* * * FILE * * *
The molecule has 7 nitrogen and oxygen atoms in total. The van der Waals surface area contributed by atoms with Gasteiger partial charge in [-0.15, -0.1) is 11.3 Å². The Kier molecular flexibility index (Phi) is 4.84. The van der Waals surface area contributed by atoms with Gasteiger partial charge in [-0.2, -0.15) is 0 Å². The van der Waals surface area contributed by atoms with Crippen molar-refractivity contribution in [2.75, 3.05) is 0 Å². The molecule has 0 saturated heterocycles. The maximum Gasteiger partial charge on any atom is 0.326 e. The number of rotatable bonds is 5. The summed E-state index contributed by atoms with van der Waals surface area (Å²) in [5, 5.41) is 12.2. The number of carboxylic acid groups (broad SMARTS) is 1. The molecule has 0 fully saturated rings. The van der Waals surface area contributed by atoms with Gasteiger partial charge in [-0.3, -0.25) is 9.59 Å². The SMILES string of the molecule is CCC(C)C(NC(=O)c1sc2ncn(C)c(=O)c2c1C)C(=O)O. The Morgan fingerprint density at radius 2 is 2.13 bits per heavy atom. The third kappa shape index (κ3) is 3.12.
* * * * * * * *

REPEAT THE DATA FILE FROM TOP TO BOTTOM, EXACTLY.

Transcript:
The molecule has 7 nitrogen and oxygen atoms in total. The van der Waals surface area contributed by atoms with Gasteiger partial charge in [-0.15, -0.1) is 11.3 Å². The Kier molecular flexibility index (Phi) is 4.84. The van der Waals surface area contributed by atoms with Gasteiger partial charge in [-0.2, -0.15) is 0 Å². The van der Waals surface area contributed by atoms with Crippen molar-refractivity contribution in [2.75, 3.05) is 0 Å². The molecule has 0 saturated heterocycles. The maximum Gasteiger partial charge on any atom is 0.326 e. The number of rotatable bonds is 5. The summed E-state index contributed by atoms with van der Waals surface area (Å²) in [5, 5.41) is 12.2. The number of carboxylic acid groups (broad SMARTS) is 1. The molecule has 0 fully saturated rings. The van der Waals surface area contributed by atoms with Gasteiger partial charge in [-0.3, -0.25) is 9.59 Å². The SMILES string of the molecule is CCC(C)C(NC(=O)c1sc2ncn(C)c(=O)c2c1C)C(=O)O. The Morgan fingerprint density at radius 2 is 2.13 bits per heavy atom. The third kappa shape index (κ3) is 3.12.